“The Ants Go Marching…”

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Taken in the summer when the snow pack has withdrawn to the mountain, this photo shows me at the base of Mt. Hood, the 11,250 foot mountain which towers over Portland, Oregon, fifty miles away. Later in my life, I climbed it to the top with a group of friends, but today I am thinking about skiing on it.

In seventh and eighth grade, everyone in my grade school took skiing lessons at Ski Bowl on Mt. Hood. We met up at Riverdale Grade School , loaded our skis in the back of the school bus and were driven to the slopes. skibowl.jpeg

In the late 1950’s, skiing was not a particularly expensive hobby. We mainly used row tows to get up the hill as pictured above from a 1930’s photo. Every year our school had a ski swap sale and you could sell your outgrown equipment and buy the next size up. Nothing was aerodynamic; boots were clunky; skis were fat; we all wore a lot of wool.

But about the singing–the purported focus of this post! We sang all the way up to the mountain, but unlike the camp bus, this one had boys and girls. There were no sentimental songs. Instead we tried, usually successfully, to drive our chaperones crazy with our singing. Our two favorites were “One Hundred Bottles of Beer on The Wall.”(children say pop, not beer!) and “The Ants Go Marching.” Perhaps you were spared learning these ditties. They share a trait of going on forever. In the first case, singing down one by one from 100 to 1. In the second case, singing up from 1 to however high you could count before someone yelled, “Shut up!”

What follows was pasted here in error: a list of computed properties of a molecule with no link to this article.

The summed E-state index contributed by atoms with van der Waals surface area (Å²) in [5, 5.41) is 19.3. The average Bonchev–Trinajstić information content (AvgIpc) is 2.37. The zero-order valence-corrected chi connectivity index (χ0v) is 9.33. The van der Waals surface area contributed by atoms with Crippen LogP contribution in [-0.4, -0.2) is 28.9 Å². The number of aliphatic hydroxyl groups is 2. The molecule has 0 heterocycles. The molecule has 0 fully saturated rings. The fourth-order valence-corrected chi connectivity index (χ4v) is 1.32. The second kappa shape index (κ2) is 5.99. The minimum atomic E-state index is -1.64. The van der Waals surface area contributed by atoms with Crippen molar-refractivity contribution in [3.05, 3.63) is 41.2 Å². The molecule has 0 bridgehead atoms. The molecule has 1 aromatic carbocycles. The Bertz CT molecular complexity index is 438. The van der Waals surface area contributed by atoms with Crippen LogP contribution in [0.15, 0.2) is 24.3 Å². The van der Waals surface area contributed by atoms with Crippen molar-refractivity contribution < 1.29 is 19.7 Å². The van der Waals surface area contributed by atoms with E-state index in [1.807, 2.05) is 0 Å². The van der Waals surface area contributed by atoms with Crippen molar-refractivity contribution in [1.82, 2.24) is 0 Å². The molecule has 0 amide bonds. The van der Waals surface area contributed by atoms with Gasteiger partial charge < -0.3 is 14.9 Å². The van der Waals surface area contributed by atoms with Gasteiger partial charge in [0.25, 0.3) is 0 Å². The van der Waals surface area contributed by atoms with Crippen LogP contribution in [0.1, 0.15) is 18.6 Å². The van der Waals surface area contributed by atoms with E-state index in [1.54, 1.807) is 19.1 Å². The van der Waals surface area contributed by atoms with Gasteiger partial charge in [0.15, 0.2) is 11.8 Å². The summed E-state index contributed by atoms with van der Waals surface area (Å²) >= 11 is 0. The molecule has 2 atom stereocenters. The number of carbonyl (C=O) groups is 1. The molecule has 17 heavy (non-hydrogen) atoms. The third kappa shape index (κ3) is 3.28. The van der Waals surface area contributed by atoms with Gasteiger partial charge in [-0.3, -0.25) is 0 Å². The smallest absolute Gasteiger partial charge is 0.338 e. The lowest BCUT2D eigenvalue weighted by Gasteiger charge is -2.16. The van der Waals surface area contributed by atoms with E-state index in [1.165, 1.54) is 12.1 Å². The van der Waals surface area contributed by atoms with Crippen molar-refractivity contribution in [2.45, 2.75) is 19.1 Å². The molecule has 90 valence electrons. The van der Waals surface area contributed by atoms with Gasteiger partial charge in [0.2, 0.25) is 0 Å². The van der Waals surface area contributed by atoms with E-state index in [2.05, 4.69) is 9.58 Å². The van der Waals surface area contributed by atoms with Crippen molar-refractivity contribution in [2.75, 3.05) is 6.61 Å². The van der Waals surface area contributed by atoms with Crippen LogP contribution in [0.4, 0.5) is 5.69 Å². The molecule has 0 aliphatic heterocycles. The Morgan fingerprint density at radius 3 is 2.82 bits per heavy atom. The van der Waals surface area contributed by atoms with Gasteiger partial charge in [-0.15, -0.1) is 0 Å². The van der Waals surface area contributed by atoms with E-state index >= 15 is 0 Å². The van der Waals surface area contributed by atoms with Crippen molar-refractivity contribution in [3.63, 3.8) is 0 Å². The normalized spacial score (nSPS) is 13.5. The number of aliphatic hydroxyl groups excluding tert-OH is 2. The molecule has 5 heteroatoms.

We did this every Saturday throughout the winter, from November through March. 40 kids, singing two insane songs over and over. Somehow we loved it. Of course, there was nothing much else to do on the ride except make plans about who to sit with on the ride home. We girls liked the boys, but we still rode with each other on the way up. We rode with each other on the way back, too. But we had enjoyed the delight of plotting who we MIGHT get to sit with coming back. And that was almost as much fun as pestering the chaperone.

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